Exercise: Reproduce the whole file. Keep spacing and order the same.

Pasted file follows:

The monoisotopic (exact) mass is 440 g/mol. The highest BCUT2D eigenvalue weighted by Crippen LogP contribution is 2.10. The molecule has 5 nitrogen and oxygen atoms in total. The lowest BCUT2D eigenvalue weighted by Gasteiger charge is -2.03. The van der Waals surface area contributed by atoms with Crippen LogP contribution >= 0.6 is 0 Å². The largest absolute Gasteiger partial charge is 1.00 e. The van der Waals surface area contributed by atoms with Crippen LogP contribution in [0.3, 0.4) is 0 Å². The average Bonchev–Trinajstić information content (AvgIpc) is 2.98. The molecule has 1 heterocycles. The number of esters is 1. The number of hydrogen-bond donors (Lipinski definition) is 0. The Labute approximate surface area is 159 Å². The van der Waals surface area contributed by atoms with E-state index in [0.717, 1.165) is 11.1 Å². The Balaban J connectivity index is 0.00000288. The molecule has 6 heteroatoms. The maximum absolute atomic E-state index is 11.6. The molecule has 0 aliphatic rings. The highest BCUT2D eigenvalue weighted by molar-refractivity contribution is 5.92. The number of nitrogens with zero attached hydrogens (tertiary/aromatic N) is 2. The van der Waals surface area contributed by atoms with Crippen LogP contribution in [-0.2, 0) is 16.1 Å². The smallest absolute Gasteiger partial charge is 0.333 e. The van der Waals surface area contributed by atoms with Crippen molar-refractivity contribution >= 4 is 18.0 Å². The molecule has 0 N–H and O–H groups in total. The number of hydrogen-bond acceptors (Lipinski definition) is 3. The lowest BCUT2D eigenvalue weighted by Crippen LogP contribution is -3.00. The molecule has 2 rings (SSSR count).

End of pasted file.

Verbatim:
The monoisotopic (exact) mass is 440 g/mol. The highest BCUT2D eigenvalue weighted by Crippen LogP contribution is 2.10. The molecule has 5 nitrogen and oxygen atoms in total. The lowest BCUT2D eigenvalue weighted by Gasteiger charge is -2.03. The van der Waals surface area contributed by atoms with Crippen LogP contribution >= 0.6 is 0 Å². The largest absolute Gasteiger partial charge is 1.00 e. The van der Waals surface area contributed by atoms with Crippen LogP contribution in [0.3, 0.4) is 0 Å². The average Bonchev–Trinajstić information content (AvgIpc) is 2.98. The molecule has 1 heterocycles. The number of esters is 1. The number of hydrogen-bond donors (Lipinski definition) is 0. The Labute approximate surface area is 159 Å². The van der Waals surface area contributed by atoms with E-state index in [0.717, 1.165) is 11.1 Å². The Balaban J connectivity index is 0.00000288. The molecule has 6 heteroatoms. The maximum absolute atomic E-state index is 11.6. The molecule has 0 aliphatic rings. The highest BCUT2D eigenvalue weighted by molar-refractivity contribution is 5.92. The number of nitrogens with zero attached hydrogens (tertiary/aromatic N) is 2. The van der Waals surface area contributed by atoms with Crippen LogP contribution in [-0.2, 0) is 16.1 Å². The smallest absolute Gasteiger partial charge is 0.333 e. The van der Waals surface area contributed by atoms with Crippen molar-refractivity contribution >= 4 is 18.0 Å². The molecule has 0 N–H and O–H groups in total. The number of hydrogen-bond acceptors (Lipinski definition) is 3. The lowest BCUT2D eigenvalue weighted by Crippen LogP contribution is -3.00. The molecule has 2 rings (SSSR count).